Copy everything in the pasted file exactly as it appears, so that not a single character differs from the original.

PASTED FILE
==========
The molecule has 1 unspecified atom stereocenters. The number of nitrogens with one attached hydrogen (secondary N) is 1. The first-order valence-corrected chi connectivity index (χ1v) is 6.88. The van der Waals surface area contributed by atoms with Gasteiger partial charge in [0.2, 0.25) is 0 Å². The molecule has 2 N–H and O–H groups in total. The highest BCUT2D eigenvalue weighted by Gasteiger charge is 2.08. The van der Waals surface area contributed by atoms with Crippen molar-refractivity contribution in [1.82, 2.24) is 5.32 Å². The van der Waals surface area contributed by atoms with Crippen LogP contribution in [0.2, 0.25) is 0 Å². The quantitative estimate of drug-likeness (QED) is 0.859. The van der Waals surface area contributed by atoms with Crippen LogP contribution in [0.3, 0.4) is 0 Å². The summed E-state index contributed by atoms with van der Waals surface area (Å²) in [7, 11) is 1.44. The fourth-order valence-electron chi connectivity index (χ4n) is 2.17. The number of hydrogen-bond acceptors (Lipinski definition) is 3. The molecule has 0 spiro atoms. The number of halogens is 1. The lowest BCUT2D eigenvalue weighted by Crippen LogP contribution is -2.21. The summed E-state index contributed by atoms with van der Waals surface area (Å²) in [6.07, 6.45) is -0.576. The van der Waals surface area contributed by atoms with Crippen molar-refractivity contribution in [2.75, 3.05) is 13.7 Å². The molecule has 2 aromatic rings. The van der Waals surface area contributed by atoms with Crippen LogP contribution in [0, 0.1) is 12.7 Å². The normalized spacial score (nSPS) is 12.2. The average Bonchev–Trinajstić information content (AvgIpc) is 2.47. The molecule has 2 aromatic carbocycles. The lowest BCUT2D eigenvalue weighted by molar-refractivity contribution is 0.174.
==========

The molecule has 1 unspecified atom stereocenters. The number of nitrogens with one attached hydrogen (secondary N) is 1. The first-order valence-corrected chi connectivity index (χ1v) is 6.88. The van der Waals surface area contributed by atoms with Gasteiger partial charge in [0.2, 0.25) is 0 Å². The molecule has 2 N–H and O–H groups in total. The highest BCUT2D eigenvalue weighted by Gasteiger charge is 2.08. The van der Waals surface area contributed by atoms with Crippen molar-refractivity contribution in [1.82, 2.24) is 5.32 Å². The van der Waals surface area contributed by atoms with Crippen LogP contribution in [0.2, 0.25) is 0 Å². The quantitative estimate of drug-likeness (QED) is 0.859. The van der Waals surface area contributed by atoms with Crippen LogP contribution in [0.3, 0.4) is 0 Å². The summed E-state index contributed by atoms with van der Waals surface area (Å²) in [7, 11) is 1.44. The fourth-order valence-electron chi connectivity index (χ4n) is 2.17. The number of hydrogen-bond acceptors (Lipinski definition) is 3. The molecule has 0 spiro atoms. The number of halogens is 1. The lowest BCUT2D eigenvalue weighted by Crippen LogP contribution is -2.21. The summed E-state index contributed by atoms with van der Waals surface area (Å²) in [6.07, 6.45) is -0.576. The van der Waals surface area contributed by atoms with Crippen molar-refractivity contribution in [2.75, 3.05) is 13.7 Å². The molecule has 2 aromatic rings. The van der Waals surface area contributed by atoms with Crippen LogP contribution in [0, 0.1) is 12.7 Å². The normalized spacial score (nSPS) is 12.2. The average Bonchev–Trinajstić information content (AvgIpc) is 2.47. The molecule has 2 aromatic carbocycles. The lowest BCUT2D eigenvalue weighted by molar-refractivity contribution is 0.174.